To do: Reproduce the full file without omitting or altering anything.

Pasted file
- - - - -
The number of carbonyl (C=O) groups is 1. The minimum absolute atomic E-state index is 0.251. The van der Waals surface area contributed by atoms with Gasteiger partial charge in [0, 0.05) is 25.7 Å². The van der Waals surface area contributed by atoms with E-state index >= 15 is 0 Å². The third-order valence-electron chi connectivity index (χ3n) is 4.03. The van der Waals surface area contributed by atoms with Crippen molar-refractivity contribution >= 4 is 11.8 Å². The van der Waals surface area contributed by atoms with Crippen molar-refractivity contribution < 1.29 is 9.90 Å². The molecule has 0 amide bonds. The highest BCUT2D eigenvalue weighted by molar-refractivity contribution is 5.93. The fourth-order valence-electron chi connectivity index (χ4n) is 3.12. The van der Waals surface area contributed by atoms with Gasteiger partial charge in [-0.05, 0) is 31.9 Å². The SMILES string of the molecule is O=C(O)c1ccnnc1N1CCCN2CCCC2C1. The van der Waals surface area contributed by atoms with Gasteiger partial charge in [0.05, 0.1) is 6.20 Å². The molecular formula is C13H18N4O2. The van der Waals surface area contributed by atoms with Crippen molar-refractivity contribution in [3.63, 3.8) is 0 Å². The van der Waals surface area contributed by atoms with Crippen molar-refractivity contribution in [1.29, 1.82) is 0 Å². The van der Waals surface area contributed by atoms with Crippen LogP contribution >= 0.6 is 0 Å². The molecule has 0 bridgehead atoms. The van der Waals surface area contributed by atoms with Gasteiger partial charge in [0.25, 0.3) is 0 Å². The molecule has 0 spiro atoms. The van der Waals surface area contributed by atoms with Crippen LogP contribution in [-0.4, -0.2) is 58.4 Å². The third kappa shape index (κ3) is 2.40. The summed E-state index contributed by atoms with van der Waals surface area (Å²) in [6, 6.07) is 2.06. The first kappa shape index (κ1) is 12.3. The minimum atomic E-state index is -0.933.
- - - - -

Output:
The number of carbonyl (C=O) groups is 1. The minimum absolute atomic E-state index is 0.251. The van der Waals surface area contributed by atoms with Gasteiger partial charge in [0, 0.05) is 25.7 Å². The van der Waals surface area contributed by atoms with E-state index >= 15 is 0 Å². The third-order valence-electron chi connectivity index (χ3n) is 4.03. The van der Waals surface area contributed by atoms with Crippen molar-refractivity contribution >= 4 is 11.8 Å². The van der Waals surface area contributed by atoms with Crippen molar-refractivity contribution < 1.29 is 9.90 Å². The molecule has 0 amide bonds. The highest BCUT2D eigenvalue weighted by molar-refractivity contribution is 5.93. The fourth-order valence-electron chi connectivity index (χ4n) is 3.12. The van der Waals surface area contributed by atoms with Gasteiger partial charge in [-0.05, 0) is 31.9 Å². The SMILES string of the molecule is O=C(O)c1ccnnc1N1CCCN2CCCC2C1. The van der Waals surface area contributed by atoms with Gasteiger partial charge in [0.05, 0.1) is 6.20 Å². The molecular formula is C13H18N4O2. The van der Waals surface area contributed by atoms with Crippen molar-refractivity contribution in [3.63, 3.8) is 0 Å². The van der Waals surface area contributed by atoms with Crippen molar-refractivity contribution in [1.29, 1.82) is 0 Å². The van der Waals surface area contributed by atoms with Crippen LogP contribution >= 0.6 is 0 Å². The molecule has 0 bridgehead atoms. The van der Waals surface area contributed by atoms with Gasteiger partial charge in [0.25, 0.3) is 0 Å². The molecule has 0 spiro atoms. The van der Waals surface area contributed by atoms with Crippen LogP contribution in [-0.4, -0.2) is 58.4 Å². The third kappa shape index (κ3) is 2.40. The summed E-state index contributed by atoms with van der Waals surface area (Å²) in [6, 6.07) is 2.06. The first kappa shape index (κ1) is 12.3. The minimum atomic E-state index is -0.933.